“I would encourage anybody who has any interest or any questions about the project to watch it,” she added. “It really helps to answer most of them and sums everything up in a nice way that not only the Friends of Peninsula State Park can have in our archives but the state can have and our local historical associations can have. It’s just a really nice way to represent something that happened in Door County and the entire process around it.”

One of the scenes featured in the Eagle Tower video is originally from local filmmaker Tim Erskine’s 2015 sci-fi comedy, The Emissary, the only feature film in this year’s festival. It will be shown Friday night following Erskine’s short, The Adventures of Neutron the Cat.

The competition portion of the Door County Short Film Festival begins Saturday at 2 pm and runs until 8 pm, with films being shown in one-hour blocks separated by half-hour intermissions. As in past years, audience members will vote on the “Best of the Fest,” with the winner being awarded a one-of-a-kind “Golden Coffee Mug,” handcrafted by Thor Thoreson of Gills Rock Stoneware.

This year’s festival also includes several new additions, including digital projection and a sound system, concessions by Al Johnson’s Stabbur and Wild Tomato, and a Juror’s Award.

A still from Dear Anima by Robin Shieh.

The Juror’s Award will be given by a panel of four judges, who will see the films for the first time at the festival. The panel includes Opper, Barb Luhring, Tennessee filmmaker Mike Wiseman, and filmmaker Mark Ang.

Opper is particularly excited about the opportunity to work with Ang, an award-winning Taiwanese filmmaker and film festival director who has toured the United States in search of partnerships with other short film festivals.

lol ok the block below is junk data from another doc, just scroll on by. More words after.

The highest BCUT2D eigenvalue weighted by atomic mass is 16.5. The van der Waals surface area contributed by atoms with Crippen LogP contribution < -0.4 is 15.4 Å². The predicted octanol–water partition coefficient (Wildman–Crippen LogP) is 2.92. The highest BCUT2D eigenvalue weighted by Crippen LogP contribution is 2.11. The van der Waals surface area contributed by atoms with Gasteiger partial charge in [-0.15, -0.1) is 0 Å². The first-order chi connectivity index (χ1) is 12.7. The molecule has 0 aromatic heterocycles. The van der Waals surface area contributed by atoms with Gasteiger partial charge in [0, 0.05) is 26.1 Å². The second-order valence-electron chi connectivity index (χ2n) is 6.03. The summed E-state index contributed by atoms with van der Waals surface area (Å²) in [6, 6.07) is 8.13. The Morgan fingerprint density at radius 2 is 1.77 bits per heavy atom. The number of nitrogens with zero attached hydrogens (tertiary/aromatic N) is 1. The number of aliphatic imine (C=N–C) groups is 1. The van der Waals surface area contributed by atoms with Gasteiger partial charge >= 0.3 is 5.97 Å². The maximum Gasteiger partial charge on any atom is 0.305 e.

“What he’s looking to do is partner his film festival with all of ours so that he can get Taiwanese films into American film festivals and vice versa,” Opper said. “I sent him some links to the filmmakers that were in our film festival last year because his film festival is in November. He showed a few of the films that we showed last year, with the permission of the filmmakers, in Taiwan in November and now he sent us a bunch of films for this upcoming film festival and we’re going to show three.”

Opper credits relationships with other filmmakers across the globe for the continued growth of the event, along with the valuable partnerships the festival has built with local organizations and businesses.

“That’s the other thing we’re trying to do with this festival is actually build partnerships with local businesses and hopefully we can help them by bringing people into town and creating an event that they can be a participant in,” Opper said. “If other businesses want to join in, we’re open to talking about it and seeing what we can do.”


The Door County Short Film Festival is held at the Sister Bay Village Hall, 10693 N. Bay Shore Dr. Tickets are $5 per person for a two-day pass. All proceeds go to the Door County Film Fest fund for 2018. For more information visit